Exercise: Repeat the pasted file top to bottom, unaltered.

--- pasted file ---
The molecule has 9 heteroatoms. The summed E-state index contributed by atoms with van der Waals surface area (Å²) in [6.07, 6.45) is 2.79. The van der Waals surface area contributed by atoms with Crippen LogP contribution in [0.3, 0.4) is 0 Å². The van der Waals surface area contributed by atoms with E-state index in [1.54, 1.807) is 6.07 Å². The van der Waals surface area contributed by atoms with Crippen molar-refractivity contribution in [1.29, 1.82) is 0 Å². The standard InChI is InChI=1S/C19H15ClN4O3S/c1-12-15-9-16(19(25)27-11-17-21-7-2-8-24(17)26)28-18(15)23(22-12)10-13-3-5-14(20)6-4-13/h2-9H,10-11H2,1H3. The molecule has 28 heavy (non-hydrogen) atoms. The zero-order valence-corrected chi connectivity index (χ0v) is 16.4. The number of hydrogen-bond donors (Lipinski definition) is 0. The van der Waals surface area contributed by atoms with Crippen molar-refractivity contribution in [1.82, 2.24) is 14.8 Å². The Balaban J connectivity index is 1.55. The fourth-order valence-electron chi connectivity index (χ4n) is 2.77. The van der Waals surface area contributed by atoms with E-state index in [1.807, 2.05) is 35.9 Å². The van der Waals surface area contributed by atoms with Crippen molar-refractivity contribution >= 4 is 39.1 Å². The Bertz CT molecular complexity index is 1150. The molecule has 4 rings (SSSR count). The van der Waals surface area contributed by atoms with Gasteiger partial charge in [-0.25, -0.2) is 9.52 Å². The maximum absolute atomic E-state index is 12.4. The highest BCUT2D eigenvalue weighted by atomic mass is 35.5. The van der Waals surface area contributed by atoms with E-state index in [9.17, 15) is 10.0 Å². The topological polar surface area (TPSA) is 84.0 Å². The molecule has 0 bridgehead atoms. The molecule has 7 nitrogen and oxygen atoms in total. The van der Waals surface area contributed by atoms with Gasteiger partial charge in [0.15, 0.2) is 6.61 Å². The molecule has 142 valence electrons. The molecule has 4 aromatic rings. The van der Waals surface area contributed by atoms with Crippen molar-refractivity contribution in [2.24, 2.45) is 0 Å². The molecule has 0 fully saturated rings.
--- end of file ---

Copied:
The molecule has 9 heteroatoms. The summed E-state index contributed by atoms with van der Waals surface area (Å²) in [6.07, 6.45) is 2.79. The van der Waals surface area contributed by atoms with Crippen LogP contribution in [0.3, 0.4) is 0 Å². The van der Waals surface area contributed by atoms with E-state index in [1.54, 1.807) is 6.07 Å². The van der Waals surface area contributed by atoms with Crippen molar-refractivity contribution in [1.29, 1.82) is 0 Å². The standard InChI is InChI=1S/C19H15ClN4O3S/c1-12-15-9-16(19(25)27-11-17-21-7-2-8-24(17)26)28-18(15)23(22-12)10-13-3-5-14(20)6-4-13/h2-9H,10-11H2,1H3. The molecule has 28 heavy (non-hydrogen) atoms. The zero-order valence-corrected chi connectivity index (χ0v) is 16.4. The number of hydrogen-bond donors (Lipinski definition) is 0. The van der Waals surface area contributed by atoms with Crippen molar-refractivity contribution in [1.82, 2.24) is 14.8 Å². The Balaban J connectivity index is 1.55. The fourth-order valence-electron chi connectivity index (χ4n) is 2.77. The van der Waals surface area contributed by atoms with E-state index in [1.807, 2.05) is 35.9 Å². The van der Waals surface area contributed by atoms with Crippen molar-refractivity contribution >= 4 is 39.1 Å². The Bertz CT molecular complexity index is 1150. The molecule has 4 rings (SSSR count). The van der Waals surface area contributed by atoms with Gasteiger partial charge in [-0.25, -0.2) is 9.52 Å². The maximum absolute atomic E-state index is 12.4. The highest BCUT2D eigenvalue weighted by atomic mass is 35.5. The van der Waals surface area contributed by atoms with E-state index in [9.17, 15) is 10.0 Å². The topological polar surface area (TPSA) is 84.0 Å². The molecule has 0 bridgehead atoms. The molecule has 7 nitrogen and oxygen atoms in total. The van der Waals surface area contributed by atoms with Gasteiger partial charge in [0.15, 0.2) is 6.61 Å². The molecule has 142 valence electrons. The molecule has 4 aromatic rings. The van der Waals surface area contributed by atoms with Crippen molar-refractivity contribution in [2.24, 2.45) is 0 Å². The molecule has 0 fully saturated rings.